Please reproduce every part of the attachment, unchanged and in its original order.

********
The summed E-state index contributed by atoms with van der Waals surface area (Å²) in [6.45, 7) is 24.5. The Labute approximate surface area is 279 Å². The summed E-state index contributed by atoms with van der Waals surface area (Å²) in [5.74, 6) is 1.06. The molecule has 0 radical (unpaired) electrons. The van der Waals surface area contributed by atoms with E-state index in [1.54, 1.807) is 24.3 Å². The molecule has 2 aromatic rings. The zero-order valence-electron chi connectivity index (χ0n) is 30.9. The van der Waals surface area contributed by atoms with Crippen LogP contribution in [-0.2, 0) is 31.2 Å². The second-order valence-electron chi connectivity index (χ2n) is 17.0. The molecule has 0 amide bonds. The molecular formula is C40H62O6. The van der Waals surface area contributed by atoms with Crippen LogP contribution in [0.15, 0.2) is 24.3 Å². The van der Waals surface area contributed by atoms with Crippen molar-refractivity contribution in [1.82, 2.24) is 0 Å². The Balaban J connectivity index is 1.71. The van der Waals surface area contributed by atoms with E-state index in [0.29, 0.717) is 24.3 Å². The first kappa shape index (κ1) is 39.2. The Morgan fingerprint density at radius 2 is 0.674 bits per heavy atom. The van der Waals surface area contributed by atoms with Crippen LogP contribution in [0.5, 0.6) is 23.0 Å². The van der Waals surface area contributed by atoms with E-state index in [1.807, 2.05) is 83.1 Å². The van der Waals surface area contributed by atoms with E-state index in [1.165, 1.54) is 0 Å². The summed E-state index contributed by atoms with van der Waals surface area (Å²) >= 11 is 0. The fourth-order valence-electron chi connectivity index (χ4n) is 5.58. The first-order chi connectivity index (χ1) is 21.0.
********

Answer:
The summed E-state index contributed by atoms with van der Waals surface area (Å²) in [6.45, 7) is 24.5. The Labute approximate surface area is 279 Å². The summed E-state index contributed by atoms with van der Waals surface area (Å²) in [5.74, 6) is 1.06. The molecule has 0 radical (unpaired) electrons. The van der Waals surface area contributed by atoms with E-state index in [1.54, 1.807) is 24.3 Å². The molecule has 2 aromatic rings. The zero-order valence-electron chi connectivity index (χ0n) is 30.9. The van der Waals surface area contributed by atoms with Crippen LogP contribution in [-0.2, 0) is 31.2 Å². The second-order valence-electron chi connectivity index (χ2n) is 17.0. The molecule has 0 amide bonds. The molecular formula is C40H62O6. The van der Waals surface area contributed by atoms with Crippen LogP contribution in [0.15, 0.2) is 24.3 Å². The van der Waals surface area contributed by atoms with Crippen molar-refractivity contribution in [1.82, 2.24) is 0 Å². The Balaban J connectivity index is 1.71. The van der Waals surface area contributed by atoms with E-state index in [0.29, 0.717) is 24.3 Å². The first kappa shape index (κ1) is 39.2. The Morgan fingerprint density at radius 2 is 0.674 bits per heavy atom. The van der Waals surface area contributed by atoms with Crippen LogP contribution in [0.5, 0.6) is 23.0 Å². The van der Waals surface area contributed by atoms with E-state index in [1.807, 2.05) is 83.1 Å². The van der Waals surface area contributed by atoms with E-state index in [1.165, 1.54) is 0 Å². The summed E-state index contributed by atoms with van der Waals surface area (Å²) >= 11 is 0. The fourth-order valence-electron chi connectivity index (χ4n) is 5.58. The first-order chi connectivity index (χ1) is 21.0.